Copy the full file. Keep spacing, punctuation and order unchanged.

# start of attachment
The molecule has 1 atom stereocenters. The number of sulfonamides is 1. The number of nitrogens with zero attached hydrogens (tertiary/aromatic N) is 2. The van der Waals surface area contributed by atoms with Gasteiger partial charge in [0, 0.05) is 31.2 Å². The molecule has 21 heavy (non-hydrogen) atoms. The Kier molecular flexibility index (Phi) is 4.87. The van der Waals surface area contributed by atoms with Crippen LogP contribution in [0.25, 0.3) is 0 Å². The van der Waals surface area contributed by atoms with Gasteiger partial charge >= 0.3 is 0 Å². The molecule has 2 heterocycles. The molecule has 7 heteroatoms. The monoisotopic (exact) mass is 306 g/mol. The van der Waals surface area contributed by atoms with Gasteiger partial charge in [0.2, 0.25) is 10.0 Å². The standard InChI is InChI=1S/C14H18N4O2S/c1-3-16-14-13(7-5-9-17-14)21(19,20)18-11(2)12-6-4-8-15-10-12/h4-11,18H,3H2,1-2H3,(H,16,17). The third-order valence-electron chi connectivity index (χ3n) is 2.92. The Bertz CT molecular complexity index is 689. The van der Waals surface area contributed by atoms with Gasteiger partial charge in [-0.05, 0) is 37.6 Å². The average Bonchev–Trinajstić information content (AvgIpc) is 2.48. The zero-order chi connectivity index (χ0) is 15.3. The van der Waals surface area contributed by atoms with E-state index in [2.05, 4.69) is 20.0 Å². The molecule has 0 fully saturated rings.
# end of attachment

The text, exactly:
The molecule has 1 atom stereocenters. The number of sulfonamides is 1. The number of nitrogens with zero attached hydrogens (tertiary/aromatic N) is 2. The van der Waals surface area contributed by atoms with Gasteiger partial charge in [0, 0.05) is 31.2 Å². The molecule has 21 heavy (non-hydrogen) atoms. The Kier molecular flexibility index (Phi) is 4.87. The van der Waals surface area contributed by atoms with Crippen LogP contribution in [0.25, 0.3) is 0 Å². The van der Waals surface area contributed by atoms with Gasteiger partial charge >= 0.3 is 0 Å². The molecule has 2 heterocycles. The molecule has 7 heteroatoms. The monoisotopic (exact) mass is 306 g/mol. The van der Waals surface area contributed by atoms with Gasteiger partial charge in [0.2, 0.25) is 10.0 Å². The standard InChI is InChI=1S/C14H18N4O2S/c1-3-16-14-13(7-5-9-17-14)21(19,20)18-11(2)12-6-4-8-15-10-12/h4-11,18H,3H2,1-2H3,(H,16,17). The third-order valence-electron chi connectivity index (χ3n) is 2.92. The Bertz CT molecular complexity index is 689. The van der Waals surface area contributed by atoms with Gasteiger partial charge in [-0.05, 0) is 37.6 Å². The average Bonchev–Trinajstić information content (AvgIpc) is 2.48. The zero-order chi connectivity index (χ0) is 15.3. The van der Waals surface area contributed by atoms with E-state index in [2.05, 4.69) is 20.0 Å². The molecule has 0 fully saturated rings.